THE ETLA WASP

In the Spring of 2001, I traveled to Oaxaca, Mexico, as part of an SDSU faculty delegation to the UABJO (Universidad Autonoma Benito Juarez, Oaxaca). One afternoon, Pablo Lopez Hernandez, Dean of the School of Arquitecture at UABJO CU, invited me to visit the alternative sewage treatment plant at Etla, at the northern end of the city.

We arrived late that afternoon and found the plant closed. My companion noticed an opening through the back of the facility, and proceeded to gain entry. I followed dutifully, without realizing that a small garbage dump separated us from the treatment plant. We had to pass through it quickly, a distance of about 60 m, hoping for the best. Before reaching the end, I stepped on what must have been a wasp nest, because they came out of nowhere and proceeded to attack the intruder, that is, me!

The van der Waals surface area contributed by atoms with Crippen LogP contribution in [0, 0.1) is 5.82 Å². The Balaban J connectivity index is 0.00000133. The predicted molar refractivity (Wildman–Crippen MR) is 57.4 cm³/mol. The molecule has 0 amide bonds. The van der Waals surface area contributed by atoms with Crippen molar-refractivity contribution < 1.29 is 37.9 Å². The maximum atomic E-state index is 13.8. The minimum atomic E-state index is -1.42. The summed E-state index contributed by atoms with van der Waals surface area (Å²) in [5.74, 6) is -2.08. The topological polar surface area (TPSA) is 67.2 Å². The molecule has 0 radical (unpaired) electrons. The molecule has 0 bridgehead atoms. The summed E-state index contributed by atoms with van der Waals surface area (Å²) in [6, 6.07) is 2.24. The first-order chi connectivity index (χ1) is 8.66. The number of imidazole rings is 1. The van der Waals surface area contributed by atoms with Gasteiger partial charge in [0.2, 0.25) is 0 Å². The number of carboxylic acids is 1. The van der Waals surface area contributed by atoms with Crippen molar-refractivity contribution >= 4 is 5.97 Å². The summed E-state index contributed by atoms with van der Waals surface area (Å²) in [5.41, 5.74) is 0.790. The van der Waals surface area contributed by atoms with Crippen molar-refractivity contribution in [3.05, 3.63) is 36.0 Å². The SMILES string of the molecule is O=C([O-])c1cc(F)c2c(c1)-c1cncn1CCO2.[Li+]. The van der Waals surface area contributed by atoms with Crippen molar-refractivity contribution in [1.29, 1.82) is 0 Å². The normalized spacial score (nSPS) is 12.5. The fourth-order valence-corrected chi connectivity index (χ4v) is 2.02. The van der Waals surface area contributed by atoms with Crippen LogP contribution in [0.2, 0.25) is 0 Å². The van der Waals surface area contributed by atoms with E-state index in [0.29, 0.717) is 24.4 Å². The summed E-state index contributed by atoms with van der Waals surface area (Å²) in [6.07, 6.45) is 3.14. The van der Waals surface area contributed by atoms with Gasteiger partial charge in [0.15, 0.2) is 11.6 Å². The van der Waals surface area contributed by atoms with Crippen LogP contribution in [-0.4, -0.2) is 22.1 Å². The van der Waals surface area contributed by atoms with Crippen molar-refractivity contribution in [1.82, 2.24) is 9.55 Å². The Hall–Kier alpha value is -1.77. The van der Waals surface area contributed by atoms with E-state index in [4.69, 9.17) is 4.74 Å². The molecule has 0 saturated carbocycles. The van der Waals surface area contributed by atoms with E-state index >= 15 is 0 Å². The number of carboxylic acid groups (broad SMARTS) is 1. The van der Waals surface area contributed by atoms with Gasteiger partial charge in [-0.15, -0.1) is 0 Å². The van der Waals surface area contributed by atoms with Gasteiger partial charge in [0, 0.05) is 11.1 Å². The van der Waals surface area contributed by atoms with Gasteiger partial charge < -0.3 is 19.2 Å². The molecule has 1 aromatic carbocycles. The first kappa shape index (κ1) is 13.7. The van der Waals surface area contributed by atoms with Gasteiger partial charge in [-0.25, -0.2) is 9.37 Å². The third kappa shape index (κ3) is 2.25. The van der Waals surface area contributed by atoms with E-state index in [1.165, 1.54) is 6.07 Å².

The whole incident lasted about five seconds, and I defended myself the best I could, but one wasp managed to bite me on the back of the hand. Realizing I was in trouble, I sought help from Pablo, who said: "Don't worry, my wife is a doctor... we will call her, and she will prescribe something."

Within two minutes, he pulled out his cell phone, called his wife, got the prescription, and we were en route to the closest pharmacy, which we found in the next corner (In Mexico, there seems to be a pharmacy on every corner). Much sooner than I had expected, I was on my way to full recovery from the bite of the Etla Wasp.

 

 

The rehabilitated Atoyac river, in Oaxaca, Mexico.

The rehabilitated Atoyac river, in Oaxaca, Mexico.